With nearly half of Monsanto’s annual R&D investment focused on plant breeding, the use of leading genome analysis technologies like GenoMAGIC – along with the industry’s largest testing capability and scale and premier discovery technologies – are expected to increase current genetic gain.  Monsanto may expand its relationship with NRGene into a longer-term commitment following an in-depth evaluation of the technology.  The GenoMAGIC platform extends Monsanto’s capabilities for genome selection, trait discovery, and genome enhancement.

Ness Ziona’s NRGene is a genomic big data company developing cutting-edge software and algorithms to reveal the complexity and diversity of crop plants, animals and aquatic organisms for the most advanced, sophisticated breeding.  NRGene tools have already been employed by some of the world’s leading seed companies, as well as the most influential teams in academia.  (Monsanto 12.01)

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8.3  Illumina & NRGene Accelerate Development of New Molecular Breeding Tools for Cattle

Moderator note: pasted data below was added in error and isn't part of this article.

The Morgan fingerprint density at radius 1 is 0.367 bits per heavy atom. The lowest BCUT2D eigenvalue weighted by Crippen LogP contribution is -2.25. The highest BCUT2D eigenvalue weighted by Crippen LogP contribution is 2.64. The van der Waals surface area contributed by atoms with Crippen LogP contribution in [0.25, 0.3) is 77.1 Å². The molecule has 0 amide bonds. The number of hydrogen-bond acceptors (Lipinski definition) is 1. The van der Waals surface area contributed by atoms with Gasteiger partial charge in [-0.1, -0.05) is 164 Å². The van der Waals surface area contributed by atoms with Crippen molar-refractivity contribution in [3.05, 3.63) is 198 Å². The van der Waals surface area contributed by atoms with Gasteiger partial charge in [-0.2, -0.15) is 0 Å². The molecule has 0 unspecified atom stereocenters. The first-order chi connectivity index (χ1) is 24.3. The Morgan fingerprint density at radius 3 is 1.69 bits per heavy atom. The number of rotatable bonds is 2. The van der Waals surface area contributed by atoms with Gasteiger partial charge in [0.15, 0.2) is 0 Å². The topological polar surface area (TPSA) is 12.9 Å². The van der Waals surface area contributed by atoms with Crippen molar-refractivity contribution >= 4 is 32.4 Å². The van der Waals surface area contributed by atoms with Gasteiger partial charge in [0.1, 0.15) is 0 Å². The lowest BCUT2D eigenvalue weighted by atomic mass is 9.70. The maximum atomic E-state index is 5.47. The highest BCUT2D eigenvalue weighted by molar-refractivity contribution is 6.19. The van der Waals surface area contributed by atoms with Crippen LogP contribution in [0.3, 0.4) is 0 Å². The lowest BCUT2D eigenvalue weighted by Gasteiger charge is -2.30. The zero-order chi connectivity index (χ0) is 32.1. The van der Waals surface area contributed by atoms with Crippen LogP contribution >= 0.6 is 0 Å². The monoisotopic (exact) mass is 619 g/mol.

San Diego’s Illumina and NRGene announced a collaboration to develop new molecular breeding tools for cattle.  As a first step, the companies also announced the completion of a high quality genome assembly of the Nellore cattle in conjunction with researchers at the Universidade Estadual Paulista in Brazil.  The companies will work together to sequence and assemble additional cattle individuals from different breeds to accelerate knowledge of genetic variation across all cattle breeds.  This information will aid in the development of new commercial tools that can be used for genomic selection and other genomic technologies in cattle, helping to accelerate breeding programs to enhance global food (meat and milk) production efforts.

Nellore (bos indicus) is the most dominant zebu beef cattle breed for food production in the tropical regions of the world.  The sequencing and assembly of its genome was completed using Illumina next-generation sequence data and NRGene’s cloud-based DeNovoMAGIC 3.0 assembly software package.  As more cattle genomes are generated, NRGene’s PanMAGIC will be used to compare the complete genome sequences of multiple individual samples to capture the broad genomic diversity. This information will be used to design more efficient genotyping tools to support cattle breeding programs.

The combination of NRGene’s and Illumina’s technologies has already been used for other agriculture projects to decode some of the most complex genomes including the hexaploid bread wheat, tetraploid heterozygote mango, octoploid heterozygote strawberry, along with dozens of new maize, soybean, cotton, and canola genomes.